Two-Thirds of U.S. Homes Stream Audio Over Broadband, With Amazon in a Surprising Lead

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The Amazon logo is projected on a screen at a press conference in New York on September 28, 2011.

A substantial majority of wired homes uses streaming audio, new research indicates, though the most widespread paid music streaming subscription service happens to be one originally known for selling books.

According to a report by market-research firm Parks Associates, 66 percent of the 97.64 million U.S. households with broadband connections use a streaming audio service. Of all U.S. broadband households, 40 percent stream audio using a free service, the report says, while 26 percent subscribe to paid streaming services.

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Among paid subscription streaming services, Amazon Prime Music leads with 9.76 million U.S. subscribers, or 10 percent of broadband households, followed by Pandora One at 6 percent, Spotify Premium at 4 percent, SiriusXM Streaming at 4 percent, iTunes Match at 2 percent and Google Play Music at 2 percent. All other paid services were at 1 percent or less.

The report draws on surveys of 10,000 U.S. broadband households. The surveys took place prior to the June 30 launch of Apple Music. Parks Associates provided survey respondents with a list of paid music streaming subscription services and asked them to select the services to which they subscribe. Parks Associates didn’t ask about specific free streaming services.

Amazon’s predominance among streaming services, at least in terms of sheer subscriber numbers, highlights the music industry’s struggles in persuading listeners to pay for streaming. “The big question moving forward is if streaming music providers can achieve the scale they have been seeking to balance their ad revenue with paid subscription revenues, all while striking fair licensing agreements with artists,” says Glenn Hower, a research analyst with Parks Associates.

In the next five years, free streaming will probably rise substantially, Hower tells Billboard. He forecasts that free services will outpace paid services in North America by almost three to one, meaning that streaming music services will rely on advertising for a hefty chunk of their revenues. Given enough scale, though, Hower projects that North American ad and subscription revenue “would be nearly equal.”

Steve Boom, vp of Digital Music for Amazon, says in a statement: “We’ve already reached several million monthly users of Prime Music, yet we’re barely scratching the surface of the opportunity in Amazon Prime. The power of being able to market to our Amazon Prime members, who are music lovers and also big Amazon fans, is an unbeatable tool we’ll continue to use. And we’re constantly delivering more and more value to our Prime members -- from expanding the catalog to add UMG artists to adding new features such as Prime Stations. We’ve had an incredible first year, and this is just the beginning.”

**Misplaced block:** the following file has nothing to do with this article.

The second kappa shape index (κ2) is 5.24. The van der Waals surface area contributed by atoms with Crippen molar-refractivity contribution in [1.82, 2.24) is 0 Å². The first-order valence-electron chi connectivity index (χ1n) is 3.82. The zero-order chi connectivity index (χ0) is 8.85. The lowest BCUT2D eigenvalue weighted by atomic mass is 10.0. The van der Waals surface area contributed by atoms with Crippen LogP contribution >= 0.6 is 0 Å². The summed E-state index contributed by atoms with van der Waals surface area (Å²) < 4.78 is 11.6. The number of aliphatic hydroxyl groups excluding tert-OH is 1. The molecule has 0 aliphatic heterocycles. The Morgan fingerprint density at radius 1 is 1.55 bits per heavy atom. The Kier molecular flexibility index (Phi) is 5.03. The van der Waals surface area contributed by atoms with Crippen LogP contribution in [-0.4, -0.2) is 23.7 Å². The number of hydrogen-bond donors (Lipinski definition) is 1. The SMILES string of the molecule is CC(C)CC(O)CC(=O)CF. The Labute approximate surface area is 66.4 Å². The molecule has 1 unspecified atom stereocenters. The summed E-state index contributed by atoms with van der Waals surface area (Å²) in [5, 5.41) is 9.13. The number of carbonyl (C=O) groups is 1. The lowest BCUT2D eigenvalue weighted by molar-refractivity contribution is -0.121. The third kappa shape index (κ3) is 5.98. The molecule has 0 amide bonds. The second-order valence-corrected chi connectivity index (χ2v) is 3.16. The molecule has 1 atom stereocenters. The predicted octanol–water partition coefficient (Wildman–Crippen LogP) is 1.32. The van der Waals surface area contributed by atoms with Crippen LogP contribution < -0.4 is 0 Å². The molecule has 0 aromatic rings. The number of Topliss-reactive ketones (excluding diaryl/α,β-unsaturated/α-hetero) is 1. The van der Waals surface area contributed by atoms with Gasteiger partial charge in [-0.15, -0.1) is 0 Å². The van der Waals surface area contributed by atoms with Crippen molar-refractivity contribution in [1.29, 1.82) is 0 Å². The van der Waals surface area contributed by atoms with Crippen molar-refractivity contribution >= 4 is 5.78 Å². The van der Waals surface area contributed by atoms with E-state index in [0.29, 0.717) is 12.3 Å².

The online retailer doesn’t disclose how many people subscribe to Prime, its shipping-discount membership as well as music and video streaming service. As Billboard has reported, Amazon recently struck a deal with Universal Music Group, the third and last major label to offer its music via the $99-a-year Prime service. 

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According to the RIAA, the number of paid music streaming subscriptions averaged 8.1 million in the first half of 2015, up from 7.9 million a year earlier. Those figures are substantially lower than the number of total paid music streaming subscriptions implied by Parks Associates’ research. Josh Friedlander, svp of strategic data analysis at the RIAA, says the trade group doesn’t collect data on specific services. 

Streaming revenues accounted for a third of U.S. recorded music revenues in the first half of the year, according to the RIAA, growing 23.2 percent, or $193.7 million, to $1.03 billion. 

Worldwide, streaming subscription revenues alone rose 39 percent last year to $1.56 billion, according to the IFPI.

Parks Associates predicts revenues from paid music streaming subscriptions and from advertising on free music streaming services will each reach $17 billion globally by 2020.

With the addition of Universal, Amazon Prime Music now offers recordings from the likes of Taylor Swift and Katy Perry, among many others. Still, other evidence suggests the service may have a long way to go before its usage catches up to its subscriber base.

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According to Russ Crupnick, managing director at research firm MusicWatch, Spotify Premium was the leading paid subscription music-streaming service among U.S. Internet users over the last three months, with 5 percent indicating they’ve used it, followed by 4 percent for Amazon Prime and 4 percent for Pandora One. The numbers are based on users who’ve listened but don’t necessarily subscribe personally; the account could belong to a friend or relative. Among other subscription streaming services, Apple Music was too new to include and Tidal was too small, Crupnick says.

Parks Associates’ Hower says the survey results accurately represent Amazon Prime Music usage, because the survey asked about music streaming specifically. “My assumption is that the number of users who have access to it is higher, since anyone with a Prime subscription has access,” Hower says. “Elsewhere in our survey, 18 percent of respondents indicate that they subscribe to Amazon Prime Instant Video. The subscription is the same, numbers are different. To me that indicates usage, or at the very least, awareness of the particular media service.”

Charles Alexander, a digital marketer and co-founder of Streaming Promotions, says he is an Amazon Prime subscriber but hasn’t used the music streaming service. “That speaks volumes,” he tells Billboard.